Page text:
Robert and John Tannahill

10

 

8

9

George Gardiner

10

 

8

9

Alexander Glen

10

 

8

9

John McNiel

135

5

16

6

George Scott

66

2

17

 

John M. McNeil

110

4

16

 

Samuel Hunter

173

7

10

 

Peter How (probably)

116

5

 

 

John Christie

60

2

12

 

Peter McPherson

68

2

18

6

Joseph Shearer

10

 

8

9

Angus McDermott

10

 

8

9

John Michael

10

 

8

9

Jonathan Tuttle

95

4

2

 

William Stewart

49

2

2

6

Alexander Davidson

46

2

 

 

Henry Bigford

10

 

8

9

George Bolton

10

 

8

9

William Wilda

10

 

8

9

James Grant

51

2

4

 

George Frazier

57

2

10

 

Joseph Rue

251

10

17

 

Joseph Rue, Jr.

136

5

17

6

Hezekiah Seeley

143

6

3

6

Nathaniel Cook

108

4

13

6

David Gordon

114

4

19

 

David Maxwell

158

6

16

6

James Adams

221

9

12

 

John Camp

87

3

15

6

John McKnight

71

3

1

6

Thomas Brown

227

9

17

 

Thomas Sweatman

142

6

2

9

Robert Clinch

34

1

9

6

John Young

43

1

18

 

Eli Northrup

95

4

2

6

Wilson Northrup

20

 

17

6

Zophar Wicks

7

 

6

 

Thomas McCarty

10

 

8

9

Obadiah Wood

6

 

5

3

Samuel Whitney

8

 

7

 

James McKinley

25

1

1

6

John and Moses McKinley

17

 

14

6

John Major

38

1

12

9

John McClannan

9

 

7

9

John McKerg (probably)

9

 

7

9

Thomas Pattison

5

 

4

4

Christopher Herrington

25

1

1

6

John Agleson

2

 

1

8

William Kelly

23

 

1

 

James McWilliams

1

 

 

10

William Gilchrist

24

1

1

 

John Whitney and Jabez Morehouse

96

4

3

6

Peter Smith

111

4

16

 

Joseph Gonzalez

226

9

17

 

Benjamin T. Schermerhorn and Nicholas Van De Bogert

247

10

15

 

Seth Hubbell

44

1

18

3

Nathan'l Wealt (probably)

28

1

4

3

James Sherwood

62

2

14

 

John Holmes

196

8

10

 

Nathan Hull

112

4

17

3

Jesse Cunda

168

7

6

 

John Rogers

84

3

13

 

John Taylor

173

7

9

6

Alexander McAuley

6

 

5

3

James Low

56

2

8

6

Jonathan Douglas

132

5

15

 

Nathaniel Jessup

132

5

15

 

Michael McDonald

259

11

5

 

Joseph Morehouse

123

5

6

6

George Morehouse

168

7

6

 

Zaccheus Scribner

156

6

15

6

Daniel Scribner

67

2

18

 

William Reeves

73

3

3

3

Nathan Raymond

169

7

6

6

Zaccheus Scribner, Jr.

58

2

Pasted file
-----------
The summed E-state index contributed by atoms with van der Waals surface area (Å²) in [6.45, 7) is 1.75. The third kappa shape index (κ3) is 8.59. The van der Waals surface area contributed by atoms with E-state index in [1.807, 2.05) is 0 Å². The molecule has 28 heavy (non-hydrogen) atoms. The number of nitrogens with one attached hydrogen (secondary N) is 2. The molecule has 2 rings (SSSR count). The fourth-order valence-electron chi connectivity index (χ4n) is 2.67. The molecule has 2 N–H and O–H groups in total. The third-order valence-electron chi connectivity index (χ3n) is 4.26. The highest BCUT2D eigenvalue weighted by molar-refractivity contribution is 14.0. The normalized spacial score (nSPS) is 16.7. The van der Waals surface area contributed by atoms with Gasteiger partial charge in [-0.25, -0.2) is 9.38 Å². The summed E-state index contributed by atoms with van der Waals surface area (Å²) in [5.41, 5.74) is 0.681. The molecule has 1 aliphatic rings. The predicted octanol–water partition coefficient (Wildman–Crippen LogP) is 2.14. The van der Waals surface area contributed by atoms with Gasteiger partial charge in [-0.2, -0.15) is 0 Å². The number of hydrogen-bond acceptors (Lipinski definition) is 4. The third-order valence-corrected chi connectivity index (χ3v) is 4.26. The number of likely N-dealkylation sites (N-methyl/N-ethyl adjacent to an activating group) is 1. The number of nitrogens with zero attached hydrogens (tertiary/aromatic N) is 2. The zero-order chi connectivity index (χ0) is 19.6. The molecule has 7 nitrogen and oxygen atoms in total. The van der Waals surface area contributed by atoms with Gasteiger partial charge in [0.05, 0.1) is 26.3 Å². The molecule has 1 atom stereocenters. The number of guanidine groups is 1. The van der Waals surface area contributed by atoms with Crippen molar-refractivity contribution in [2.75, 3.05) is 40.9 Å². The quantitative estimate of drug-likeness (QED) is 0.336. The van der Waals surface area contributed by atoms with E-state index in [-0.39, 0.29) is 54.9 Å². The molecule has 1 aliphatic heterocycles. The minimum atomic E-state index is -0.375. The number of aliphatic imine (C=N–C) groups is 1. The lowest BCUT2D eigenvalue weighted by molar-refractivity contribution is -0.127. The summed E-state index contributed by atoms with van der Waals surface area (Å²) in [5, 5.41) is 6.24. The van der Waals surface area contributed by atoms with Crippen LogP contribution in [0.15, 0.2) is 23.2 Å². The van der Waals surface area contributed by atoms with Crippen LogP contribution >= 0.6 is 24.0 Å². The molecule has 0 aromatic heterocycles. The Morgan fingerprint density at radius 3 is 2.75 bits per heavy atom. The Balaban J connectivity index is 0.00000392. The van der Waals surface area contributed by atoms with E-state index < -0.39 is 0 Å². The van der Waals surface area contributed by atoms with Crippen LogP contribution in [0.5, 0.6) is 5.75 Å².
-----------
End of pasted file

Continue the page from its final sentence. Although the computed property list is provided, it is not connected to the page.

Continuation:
10

6

Zachariah Mead

144

6

4

6

Azor Nash

185

8

 

 

William Belden

99

4

5

6

Daniel Armstrong

156

6

16

3

Samuel Wood

148

6

10

 

John Wood

140

5

2

 

Uriah Benedict

196

8

9

6

Jonas White

175

7

12

 

Epenetus White

150

6

10

 

Stephen White

207

8

19

 

John Nash

83

3

12

 

Joel Pease

151

6

11

 

Azor Cole

61

2

19

9

John White

39

1

13

9

Gamaliel Stewart

110

4

16

 

Christopher Hagerman

155

6

15

 

Andrus Mitchell

499

21

12

 

Job Aylesworth

100

4

7

6

John Miller

20

 

17

6

William Burns

121

5

5

 

Thomas Armstrong

90

3

18

 

Joseph Bettys

296

12

18

 

Sunderland Sears

348

15

2

6

Deliverance King

77

3

7

 

Benjamin Young

277

12

 

 

Joseph Chard

142

6

3

 

Michael Middlebrook

124

5

8

 

Gilbert Miller

778

33

18

 

Solomon Couch

14

 

12

3

Tyrannus Collins

100

4

6

6

Isaac How

219

9

10

6

Slatly Scranton

10

 

8

9

George White

114

9

7

6

Elisha Miller

188

8

3

 

Eliphalet Kellogg

430

18

14

 

James White

187

8

2

 

John Clinton

225

9

15

 

David Clinton

58

2

10

6

John Clinton, Jr.,

47

2

1

 

Hezekiah Middlebrook

369

16

 

 

Nathaniel Munn

17

 

14

9

Thomas Van Vleck

274

11

17

 

Harmanus Van Vleck

10

 

8

9

Matthew Fairchild

139

6

1

 

Samuel Nash

71

3

1

6

George Wakeman

881

38

5

 

Beriah Palmer

132

5

14

6

Abraham Hyatt

84

3

13

 

Elisha Persons

33

1

8

9

John Glen and Ryar Schermerhorn

200

8

13

 

Daniel Campbell

9,045

390

16

6

Heirs of Johannes Fisher, Albany

3,107

134

4

 

McCrea and the Beekmans, concerned in the same

Allotments of land in the Great Patent

4,629

200

 

 

Nanning Vischer

2,868

123

18

 

Luther Thurber

522

22

11

 

Samuel Stringer

320

13

16

 

John McKie

16

 

13

6

Nicholas Vischer

1,348

58

4

 

Total property

45,267

1959

03

8

 

JAMES GORDON, Supervisor.

BALLSTON, 31st of December, 1779.

------------------------------

IV. - ORGANIZATION.

Name. - This town derives its name from the early minister, Rev. Eliphalet Ball. He was not the first settler, as appears in another place, but as the leader of a company of his neighbors from Bedford to this section of country; as the pastor of the first church, founded no doubt by his labors; as a prominent citizen in every other respect in those early times of civil peril, he became so well known that the new settlement received his name, and was called Ball-town. Common usage soon inserted the "s," and the abbreviating tendencies of language reduced the final word to a mere syllable, and "Ballston" was the result. The tradition that he purchased the right to have his name attached to the town from pioneers still earlier than himself may be true, as such a process is known to have changed Wing's falls to Glen's. But in this case the circumstances of the times, the change in the word itself, conclusively indicate that the name was of gradual growth, not one of sudden application. Whatever may be true as to this, it is certain that no worthier selection could have been made than this to perpetuate the memory of a faithful pioneer pastor.